Editorial: The art of arguing well

Editorial: The art of arguing well

My family used to eat out a lot.

Or at least, part of me remembers that. I know that at some point, a long time ago in a state far, far away, we were living in a time of plenty. But I remember the day when my dad told us that we wouldn’t be able to eat out as much anymore because we couldn’t afford it. To sixth-grade me, that didn’t really matter very much. To senior college student me, it still doesn’t matter very much. What did matter was what came afterwards.

No one talked about money directly, but the implication was clear: it was tight. The big people on TV said the economy had gone bad. No one could get a job. The words “budget,” “funding,” “debt,” “cuts,” “loss,” “deficit” and “crisis” became annoying hitchhikers on our everyday conversation until we grew so numb to their meaning that we accepted them as the new reality of our lives.

Many, if not most, students at Calvin grew up in “economic recession America.” We were raised being told that there wasn’t enough of anything to go around, because some past generation had messed things up for us. We went through high school, and there wasn’t enough money for our sports clubs, science projects or school plays, and it felt like there wasn’t a single thing we could do about it.

And then we came to Calvin.

We are a unique group of students. We have spent most of our lives in a time where there were less resources than there needed to be, and this has left a lot of us jaded. And then after years of losses in almost every department due to a debt we had nothing to do with but inherited anyway, we are now faced with the prospect of losing programs a lot of us are deeply invested in. And after living in a shrinking world for the better part of our lives, this week’s events could understandably feel like the straw that breaks the camel’s back, and these cuts might feel more like slashes than snips.

I’m very proud that I am part of a student body that cares. We all know our generation gets labeled as apathetic far too often, so seeing people speak up about the things they love and truly care about is renewing my faith in all of us. There are people who are now almost literally throwing money at the situation in a fierce determination to show that they can help. Many have spoken out in grief and in disagreement, and I have had the privilege of seeing people write, organize and act in unison to defend what they think is right.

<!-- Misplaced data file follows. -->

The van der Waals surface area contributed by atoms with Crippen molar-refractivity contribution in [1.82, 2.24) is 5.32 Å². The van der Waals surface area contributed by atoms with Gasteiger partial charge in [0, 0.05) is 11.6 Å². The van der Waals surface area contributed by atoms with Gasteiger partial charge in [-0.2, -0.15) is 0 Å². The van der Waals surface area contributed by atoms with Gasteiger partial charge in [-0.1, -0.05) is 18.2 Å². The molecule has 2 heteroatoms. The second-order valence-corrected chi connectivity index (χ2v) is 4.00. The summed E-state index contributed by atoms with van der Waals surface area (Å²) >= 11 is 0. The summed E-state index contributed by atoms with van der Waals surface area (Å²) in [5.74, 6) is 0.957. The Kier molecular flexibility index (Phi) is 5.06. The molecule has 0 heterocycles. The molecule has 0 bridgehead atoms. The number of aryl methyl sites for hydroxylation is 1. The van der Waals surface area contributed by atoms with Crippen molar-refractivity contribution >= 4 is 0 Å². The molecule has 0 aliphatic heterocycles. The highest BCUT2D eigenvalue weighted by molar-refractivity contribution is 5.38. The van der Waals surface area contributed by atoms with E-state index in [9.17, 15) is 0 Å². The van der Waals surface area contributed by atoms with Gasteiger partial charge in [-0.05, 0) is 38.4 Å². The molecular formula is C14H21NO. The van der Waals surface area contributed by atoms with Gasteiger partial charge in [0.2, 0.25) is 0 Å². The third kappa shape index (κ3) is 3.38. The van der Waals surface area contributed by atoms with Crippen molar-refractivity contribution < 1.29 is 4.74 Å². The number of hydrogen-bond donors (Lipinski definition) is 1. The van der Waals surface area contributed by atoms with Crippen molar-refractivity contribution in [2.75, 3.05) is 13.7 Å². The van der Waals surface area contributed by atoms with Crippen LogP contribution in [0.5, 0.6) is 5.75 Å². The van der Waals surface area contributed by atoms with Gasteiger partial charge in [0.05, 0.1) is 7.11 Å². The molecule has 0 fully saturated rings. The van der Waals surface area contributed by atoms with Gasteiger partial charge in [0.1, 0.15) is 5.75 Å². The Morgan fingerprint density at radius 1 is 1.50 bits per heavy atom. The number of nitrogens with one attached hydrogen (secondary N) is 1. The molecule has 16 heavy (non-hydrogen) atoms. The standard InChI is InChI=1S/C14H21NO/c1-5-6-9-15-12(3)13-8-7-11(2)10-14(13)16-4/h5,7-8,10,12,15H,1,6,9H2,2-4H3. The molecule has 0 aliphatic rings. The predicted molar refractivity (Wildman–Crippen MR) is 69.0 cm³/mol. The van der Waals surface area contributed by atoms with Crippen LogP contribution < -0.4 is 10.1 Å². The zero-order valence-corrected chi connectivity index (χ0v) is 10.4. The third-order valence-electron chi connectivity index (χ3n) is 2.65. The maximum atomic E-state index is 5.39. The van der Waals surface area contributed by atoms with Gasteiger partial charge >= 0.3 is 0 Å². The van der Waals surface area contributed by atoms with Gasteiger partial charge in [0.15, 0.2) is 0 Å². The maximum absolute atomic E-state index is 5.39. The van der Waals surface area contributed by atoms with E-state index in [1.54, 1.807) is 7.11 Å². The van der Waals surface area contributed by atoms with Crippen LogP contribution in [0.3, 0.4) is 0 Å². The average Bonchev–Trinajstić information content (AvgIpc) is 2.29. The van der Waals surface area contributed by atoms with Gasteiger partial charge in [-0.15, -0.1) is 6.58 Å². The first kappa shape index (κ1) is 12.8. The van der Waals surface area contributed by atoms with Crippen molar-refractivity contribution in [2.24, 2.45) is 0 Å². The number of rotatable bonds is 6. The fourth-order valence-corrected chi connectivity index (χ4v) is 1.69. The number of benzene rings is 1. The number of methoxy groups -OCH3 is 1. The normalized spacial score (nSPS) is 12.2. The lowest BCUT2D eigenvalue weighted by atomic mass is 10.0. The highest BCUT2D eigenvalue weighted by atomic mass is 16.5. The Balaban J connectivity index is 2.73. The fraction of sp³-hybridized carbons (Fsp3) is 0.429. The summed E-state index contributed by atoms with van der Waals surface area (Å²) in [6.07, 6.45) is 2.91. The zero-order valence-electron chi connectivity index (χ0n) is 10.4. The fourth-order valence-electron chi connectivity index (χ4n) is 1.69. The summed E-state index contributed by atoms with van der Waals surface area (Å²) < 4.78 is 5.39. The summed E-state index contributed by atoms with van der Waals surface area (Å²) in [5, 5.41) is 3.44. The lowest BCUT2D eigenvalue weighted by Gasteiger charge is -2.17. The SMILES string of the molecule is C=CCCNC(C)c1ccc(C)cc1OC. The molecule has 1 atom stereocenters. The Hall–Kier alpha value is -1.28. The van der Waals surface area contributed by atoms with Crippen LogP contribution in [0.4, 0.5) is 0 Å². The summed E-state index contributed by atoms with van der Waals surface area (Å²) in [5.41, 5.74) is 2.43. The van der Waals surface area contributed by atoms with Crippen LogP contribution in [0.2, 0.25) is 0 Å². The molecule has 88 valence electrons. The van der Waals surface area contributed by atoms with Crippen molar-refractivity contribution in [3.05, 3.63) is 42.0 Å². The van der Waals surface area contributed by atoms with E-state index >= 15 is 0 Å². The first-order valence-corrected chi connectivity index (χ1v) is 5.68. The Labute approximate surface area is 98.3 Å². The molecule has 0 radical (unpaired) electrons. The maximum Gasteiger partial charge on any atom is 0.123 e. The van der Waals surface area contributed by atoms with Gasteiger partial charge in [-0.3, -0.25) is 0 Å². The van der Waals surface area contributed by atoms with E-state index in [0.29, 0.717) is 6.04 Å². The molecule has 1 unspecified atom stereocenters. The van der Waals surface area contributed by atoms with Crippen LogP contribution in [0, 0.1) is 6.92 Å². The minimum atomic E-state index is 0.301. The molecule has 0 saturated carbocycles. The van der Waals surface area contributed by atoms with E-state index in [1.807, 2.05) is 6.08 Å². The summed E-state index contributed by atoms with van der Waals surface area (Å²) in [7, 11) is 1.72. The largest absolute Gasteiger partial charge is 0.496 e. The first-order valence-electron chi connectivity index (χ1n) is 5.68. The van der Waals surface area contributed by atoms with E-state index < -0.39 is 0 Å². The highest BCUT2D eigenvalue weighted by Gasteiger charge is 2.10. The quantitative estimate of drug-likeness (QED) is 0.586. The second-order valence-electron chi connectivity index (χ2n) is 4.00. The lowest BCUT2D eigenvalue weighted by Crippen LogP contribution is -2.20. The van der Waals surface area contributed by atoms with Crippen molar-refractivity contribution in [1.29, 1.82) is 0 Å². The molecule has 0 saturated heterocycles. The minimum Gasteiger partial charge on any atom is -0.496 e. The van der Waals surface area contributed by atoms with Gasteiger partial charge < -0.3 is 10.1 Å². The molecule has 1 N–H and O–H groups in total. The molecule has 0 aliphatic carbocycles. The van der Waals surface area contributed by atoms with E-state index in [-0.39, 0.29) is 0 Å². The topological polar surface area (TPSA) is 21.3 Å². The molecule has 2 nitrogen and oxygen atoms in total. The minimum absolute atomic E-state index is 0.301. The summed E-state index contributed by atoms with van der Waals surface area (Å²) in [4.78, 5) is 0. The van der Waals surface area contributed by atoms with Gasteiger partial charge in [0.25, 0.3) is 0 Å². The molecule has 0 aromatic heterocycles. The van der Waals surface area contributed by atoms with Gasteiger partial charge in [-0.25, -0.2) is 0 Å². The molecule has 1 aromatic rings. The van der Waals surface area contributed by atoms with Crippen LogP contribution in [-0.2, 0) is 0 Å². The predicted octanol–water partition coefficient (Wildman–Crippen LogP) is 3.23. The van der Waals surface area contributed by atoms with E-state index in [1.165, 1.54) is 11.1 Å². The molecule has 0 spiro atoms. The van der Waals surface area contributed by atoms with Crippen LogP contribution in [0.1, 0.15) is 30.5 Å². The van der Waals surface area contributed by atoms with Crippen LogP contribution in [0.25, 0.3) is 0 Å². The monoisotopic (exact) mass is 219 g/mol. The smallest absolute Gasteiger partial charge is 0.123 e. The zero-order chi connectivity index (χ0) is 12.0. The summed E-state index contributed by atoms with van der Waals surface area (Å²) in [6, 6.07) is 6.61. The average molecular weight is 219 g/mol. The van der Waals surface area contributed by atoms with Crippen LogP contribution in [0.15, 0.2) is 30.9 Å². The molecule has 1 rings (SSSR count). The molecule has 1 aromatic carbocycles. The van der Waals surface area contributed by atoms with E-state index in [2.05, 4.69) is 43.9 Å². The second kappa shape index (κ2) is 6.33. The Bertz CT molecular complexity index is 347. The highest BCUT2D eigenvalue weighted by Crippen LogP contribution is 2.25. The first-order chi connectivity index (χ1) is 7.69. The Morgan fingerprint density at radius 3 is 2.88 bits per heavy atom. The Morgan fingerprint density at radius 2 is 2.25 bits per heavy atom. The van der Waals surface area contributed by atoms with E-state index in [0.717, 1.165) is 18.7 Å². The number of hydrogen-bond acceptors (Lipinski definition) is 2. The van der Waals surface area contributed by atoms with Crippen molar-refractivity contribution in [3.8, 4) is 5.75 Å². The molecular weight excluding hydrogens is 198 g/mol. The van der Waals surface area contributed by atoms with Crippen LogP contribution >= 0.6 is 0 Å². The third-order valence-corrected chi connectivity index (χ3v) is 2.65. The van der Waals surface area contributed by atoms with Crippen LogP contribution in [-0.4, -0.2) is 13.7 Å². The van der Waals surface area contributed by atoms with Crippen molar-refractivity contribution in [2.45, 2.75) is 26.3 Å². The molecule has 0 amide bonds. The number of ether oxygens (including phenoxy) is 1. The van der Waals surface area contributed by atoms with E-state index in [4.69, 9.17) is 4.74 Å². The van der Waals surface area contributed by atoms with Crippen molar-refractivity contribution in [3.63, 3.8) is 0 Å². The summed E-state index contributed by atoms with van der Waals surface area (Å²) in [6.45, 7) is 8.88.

But if there is anything Calvin has taught me, it has been the art—and the importance—of arguing well. As truth-seekers we should aim to pursue, study and value truth over all. So it is only natural that I should lament when I see my fellow students being hateful, calling people names, perpetuating misinformation, attributing false blame and stretching the truth to make it sound more drastic than it is. These things do not seek truth; they seek vengeance. Instead of fighting for real and honest understanding, many have chosen the easier route of uniting against a common enemy.

To use a quote that has already been used this week, “A house divided against itself cannot stand.” We have some serious trials to face, and we’re going to need to work as a community to figure this out, but our community cannot rebuild until we can have constructive conversations about our problems. That means listening, arguing well, telling the truth and expressing our emotions in a way that doesn’t involve scapegoats.

Grief, frustration and anger are appropriate and warranted in times of loss. There is value and healing in being sad together, and there is growth to be found in questioning our authorities. My argument here is not for silence, complacence or giving up without a fight. My call is simply for compassion. No story is simple; giving the benefit of the doubt to those who stand to deserve it can go a long way.